Resurrection takes many forms

I write a monthly article for the local paper. This is my March 2017 article.

Now that Spring has sprung and the trees are getting their leaves and some flowers are starting to bloom, I’ve been thinking a lot about resurrection. Resurrection is a tricky thing. In the Gospels, there many different experiences of the mystery.

In Luke’s gospel, two of Jesus’ followers are on the way back home after his execution, on the road to Emmaus, when a stranger comes up to them, starting a conversation. They tell the story of Jesus and share their deep grief at losing not only their friend, but their hopes for the new Kingdom of God. They invite the stranger to have dinner with them, and it is when the stranger breaks bread that a feeling of recognition comes over them. (Luke 24:28:35). Resurrection is experienced in the communal breaking of bread.

In the Gospel of John, Mary is at Jesus’ tomb and thinks she is talking to a gardener who has whisked Jesus’ body away. It’s only after Jesus says Mary’s name that she recognizes him. (John 20:11–18). Resurrection is experienced when we listen, and are able to hear God speak to us.

In Mark’s gospel, the women who go to the tomb find only a young man there. In this gospel, Jesus tells people there will be no sign of the age of the Messiah (Mark 8:12, for example), the gospel writer leaves us with “no sign.” Mark wants us, the listener to his Gospel, to experience the resurrection of Jesus as a matter of faith, not proof (thanks to New Testament scholar Bernard Brandon Scott for this insight).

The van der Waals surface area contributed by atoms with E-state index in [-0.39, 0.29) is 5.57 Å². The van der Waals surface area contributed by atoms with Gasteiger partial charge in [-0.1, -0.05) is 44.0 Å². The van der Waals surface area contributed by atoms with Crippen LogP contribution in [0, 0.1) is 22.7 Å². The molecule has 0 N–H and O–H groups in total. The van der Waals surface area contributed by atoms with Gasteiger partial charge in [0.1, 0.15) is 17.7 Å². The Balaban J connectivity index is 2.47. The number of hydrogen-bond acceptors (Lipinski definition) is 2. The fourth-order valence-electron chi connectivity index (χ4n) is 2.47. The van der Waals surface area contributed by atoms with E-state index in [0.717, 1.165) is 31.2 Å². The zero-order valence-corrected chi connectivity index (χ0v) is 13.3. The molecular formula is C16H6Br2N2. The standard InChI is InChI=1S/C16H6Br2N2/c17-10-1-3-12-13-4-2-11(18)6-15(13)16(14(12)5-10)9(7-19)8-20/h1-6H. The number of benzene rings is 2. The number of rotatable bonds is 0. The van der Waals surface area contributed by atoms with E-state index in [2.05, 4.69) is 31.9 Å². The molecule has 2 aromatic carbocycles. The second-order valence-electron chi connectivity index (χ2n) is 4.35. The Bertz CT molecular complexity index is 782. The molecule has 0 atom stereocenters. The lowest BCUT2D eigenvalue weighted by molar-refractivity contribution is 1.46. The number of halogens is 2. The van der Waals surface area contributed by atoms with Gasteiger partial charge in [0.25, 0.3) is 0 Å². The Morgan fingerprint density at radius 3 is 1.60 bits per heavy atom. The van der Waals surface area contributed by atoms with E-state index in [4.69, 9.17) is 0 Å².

The story of resurrection that resonates with me the most was shared with me by my preaching professor, and it’s in the Gospel of Matthew. Jesus is he’s teaching and telling parables. In one story, those who help the “king” are called “blessed.”

Wondering when they might have helped the king, they ask, “when was it that we saw you?”

“Well, when I was hungry, you gave me something to eat. When I was thirsty, you gave me something to drink. When I was a stranger, you welcomed me. When I was naked, you gave me clothing. When I was sick, you took care of me. When I was in prison, you visited me.”

A friend reminded me of a quote by renowned German theologian, Jurgen Motlmann, “…the presence of God is experienced…in and through the recognition of others.”

When I am of service to others, I learn more about God, more about grace, more about hope, more about love. My idea and understanding of God expands when I “break bread” with other people — when we share our meals and when we share our experiences, our trials, our dreams with one another. When I can let go of my pre-conceived ideas about what I think “should” be, and let God tell me what “could” be, my spirit is lighter and I am better able to hear God’s voice, encouraging met to live into all that God wants me to be.

My prayer is that we are always able to notice resurrection in unconventional, unexpected places. In the coming days, months, weeks — how will you experience resurrection?